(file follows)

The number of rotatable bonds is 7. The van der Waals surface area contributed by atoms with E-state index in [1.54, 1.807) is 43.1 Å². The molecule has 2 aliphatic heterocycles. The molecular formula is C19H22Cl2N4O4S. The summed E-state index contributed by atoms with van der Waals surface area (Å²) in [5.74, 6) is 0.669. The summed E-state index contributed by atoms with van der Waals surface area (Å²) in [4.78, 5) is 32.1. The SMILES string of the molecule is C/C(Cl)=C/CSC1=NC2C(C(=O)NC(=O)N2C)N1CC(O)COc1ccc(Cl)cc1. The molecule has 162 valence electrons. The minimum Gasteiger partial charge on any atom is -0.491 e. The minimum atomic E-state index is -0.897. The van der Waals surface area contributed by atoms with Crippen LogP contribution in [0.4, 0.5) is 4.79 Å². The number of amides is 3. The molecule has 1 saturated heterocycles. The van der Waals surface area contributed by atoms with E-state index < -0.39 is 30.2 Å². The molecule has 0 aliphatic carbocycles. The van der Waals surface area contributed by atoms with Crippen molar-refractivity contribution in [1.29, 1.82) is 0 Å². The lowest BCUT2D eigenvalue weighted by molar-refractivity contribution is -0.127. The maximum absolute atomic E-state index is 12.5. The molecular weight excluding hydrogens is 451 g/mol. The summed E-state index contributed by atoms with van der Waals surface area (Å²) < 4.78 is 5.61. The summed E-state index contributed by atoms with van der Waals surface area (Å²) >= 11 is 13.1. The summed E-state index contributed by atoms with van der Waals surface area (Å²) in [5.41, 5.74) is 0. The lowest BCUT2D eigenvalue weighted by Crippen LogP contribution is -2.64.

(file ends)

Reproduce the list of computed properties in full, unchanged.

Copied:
The number of rotatable bonds is 7. The van der Waals surface area contributed by atoms with E-state index in [1.54, 1.807) is 43.1 Å². The molecule has 2 aliphatic heterocycles. The molecular formula is C19H22Cl2N4O4S. The summed E-state index contributed by atoms with van der Waals surface area (Å²) in [5.74, 6) is 0.669. The summed E-state index contributed by atoms with van der Waals surface area (Å²) in [4.78, 5) is 32.1. The SMILES string of the molecule is C/C(Cl)=C/CSC1=NC2C(C(=O)NC(=O)N2C)N1CC(O)COc1ccc(Cl)cc1. The molecule has 162 valence electrons. The minimum Gasteiger partial charge on any atom is -0.491 e. The minimum atomic E-state index is -0.897. The van der Waals surface area contributed by atoms with Crippen LogP contribution in [0.4, 0.5) is 4.79 Å². The number of amides is 3. The molecule has 1 saturated heterocycles. The van der Waals surface area contributed by atoms with E-state index < -0.39 is 30.2 Å². The molecule has 0 aliphatic carbocycles. The van der Waals surface area contributed by atoms with Crippen molar-refractivity contribution in [1.29, 1.82) is 0 Å². The lowest BCUT2D eigenvalue weighted by molar-refractivity contribution is -0.127. The maximum absolute atomic E-state index is 12.5. The molecular weight excluding hydrogens is 451 g/mol. The summed E-state index contributed by atoms with van der Waals surface area (Å²) < 4.78 is 5.61. The summed E-state index contributed by atoms with van der Waals surface area (Å²) >= 11 is 13.1. The summed E-state index contributed by atoms with van der Waals surface area (Å²) in [5.41, 5.74) is 0. The lowest BCUT2D eigenvalue weighted by Crippen LogP contribution is -2.64.